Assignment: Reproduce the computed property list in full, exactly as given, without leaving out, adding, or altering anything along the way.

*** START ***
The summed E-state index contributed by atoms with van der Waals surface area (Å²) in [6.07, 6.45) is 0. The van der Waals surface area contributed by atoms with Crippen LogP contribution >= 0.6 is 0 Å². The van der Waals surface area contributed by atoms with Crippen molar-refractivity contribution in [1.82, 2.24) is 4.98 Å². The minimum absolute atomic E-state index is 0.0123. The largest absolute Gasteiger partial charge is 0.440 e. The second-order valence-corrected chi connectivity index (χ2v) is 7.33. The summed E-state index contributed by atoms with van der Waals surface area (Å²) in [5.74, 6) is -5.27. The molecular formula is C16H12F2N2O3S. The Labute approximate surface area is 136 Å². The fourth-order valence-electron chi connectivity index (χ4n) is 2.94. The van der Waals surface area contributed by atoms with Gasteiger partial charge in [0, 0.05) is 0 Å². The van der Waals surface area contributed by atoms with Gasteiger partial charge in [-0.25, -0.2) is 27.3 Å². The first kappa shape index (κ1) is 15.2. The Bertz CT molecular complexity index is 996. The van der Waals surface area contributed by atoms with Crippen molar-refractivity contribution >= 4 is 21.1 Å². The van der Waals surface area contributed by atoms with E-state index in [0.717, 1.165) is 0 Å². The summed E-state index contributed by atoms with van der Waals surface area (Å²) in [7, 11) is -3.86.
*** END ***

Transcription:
The summed E-state index contributed by atoms with van der Waals surface area (Å²) in [6.07, 6.45) is 0. The van der Waals surface area contributed by atoms with Crippen LogP contribution >= 0.6 is 0 Å². The van der Waals surface area contributed by atoms with Crippen molar-refractivity contribution in [1.82, 2.24) is 4.98 Å². The minimum absolute atomic E-state index is 0.0123. The largest absolute Gasteiger partial charge is 0.440 e. The second-order valence-corrected chi connectivity index (χ2v) is 7.33. The summed E-state index contributed by atoms with van der Waals surface area (Å²) in [5.74, 6) is -5.27. The molecular formula is C16H12F2N2O3S. The Labute approximate surface area is 136 Å². The fourth-order valence-electron chi connectivity index (χ4n) is 2.94. The van der Waals surface area contributed by atoms with Gasteiger partial charge in [0, 0.05) is 0 Å². The van der Waals surface area contributed by atoms with Gasteiger partial charge in [-0.25, -0.2) is 27.3 Å². The first kappa shape index (κ1) is 15.2. The Bertz CT molecular complexity index is 996. The van der Waals surface area contributed by atoms with Crippen molar-refractivity contribution >= 4 is 21.1 Å². The van der Waals surface area contributed by atoms with E-state index in [0.717, 1.165) is 0 Å². The summed E-state index contributed by atoms with van der Waals surface area (Å²) in [7, 11) is -3.86.